How United Airlines Mortgaged Its Frequent-Flier Program

United Airlines aircraft at San Francisco International Airport in 2015. (Louis Nastro/Reuters)
Loyalty programs are providing a cash buffer that may stave off bankruptcy.

NRPLUS MEMBER ARTICLE T he airline industry isn’t exactly a lodestar of innovation. Because all flights are more or less created equal, airlines have little room to differentiate their product offerings. In order to make money, they resort to cramming passengers into ever-tighter spaces, as well as charging baggage fees, reservation fees, booking fees, and whatever other fees they can think up. Such is life in a perfectly competitive industry.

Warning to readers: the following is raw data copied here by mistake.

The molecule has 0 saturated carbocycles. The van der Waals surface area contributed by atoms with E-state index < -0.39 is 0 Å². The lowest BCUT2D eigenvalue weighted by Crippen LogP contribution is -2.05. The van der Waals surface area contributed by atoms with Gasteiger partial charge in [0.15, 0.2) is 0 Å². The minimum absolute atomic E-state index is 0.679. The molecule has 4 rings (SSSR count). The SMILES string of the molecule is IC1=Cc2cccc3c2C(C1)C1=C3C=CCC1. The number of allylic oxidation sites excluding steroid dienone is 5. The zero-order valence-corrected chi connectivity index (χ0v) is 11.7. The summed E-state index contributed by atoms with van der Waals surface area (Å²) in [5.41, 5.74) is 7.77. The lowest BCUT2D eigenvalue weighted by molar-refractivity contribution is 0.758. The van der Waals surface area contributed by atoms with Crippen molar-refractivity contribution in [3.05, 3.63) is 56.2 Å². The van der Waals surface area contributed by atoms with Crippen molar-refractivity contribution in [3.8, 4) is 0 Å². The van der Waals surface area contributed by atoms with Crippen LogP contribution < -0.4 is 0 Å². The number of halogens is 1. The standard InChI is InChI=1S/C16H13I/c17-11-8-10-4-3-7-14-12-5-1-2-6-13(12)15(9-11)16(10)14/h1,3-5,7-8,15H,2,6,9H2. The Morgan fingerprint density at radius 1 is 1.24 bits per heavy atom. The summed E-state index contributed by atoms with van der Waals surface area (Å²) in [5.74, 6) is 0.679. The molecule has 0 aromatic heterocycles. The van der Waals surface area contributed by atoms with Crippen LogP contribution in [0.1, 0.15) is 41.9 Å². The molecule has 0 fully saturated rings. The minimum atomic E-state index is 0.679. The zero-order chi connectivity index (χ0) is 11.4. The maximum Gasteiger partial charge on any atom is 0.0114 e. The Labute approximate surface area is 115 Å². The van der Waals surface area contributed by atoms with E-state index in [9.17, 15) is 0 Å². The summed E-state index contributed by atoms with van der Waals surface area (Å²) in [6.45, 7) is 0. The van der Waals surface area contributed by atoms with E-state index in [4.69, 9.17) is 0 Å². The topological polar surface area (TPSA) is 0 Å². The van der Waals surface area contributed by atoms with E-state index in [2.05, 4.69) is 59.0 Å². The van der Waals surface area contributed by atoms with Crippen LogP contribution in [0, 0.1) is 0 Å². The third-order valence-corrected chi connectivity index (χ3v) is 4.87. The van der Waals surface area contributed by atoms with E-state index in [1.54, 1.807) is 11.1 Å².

But in procuring capital, airlines are proving surprisingly innovative. With revenue plummeting during the coronavirus pandemic, cash-burning airlines have had to devise complex financing schemes in order to stay alive. After abandoning a $2.3 billion


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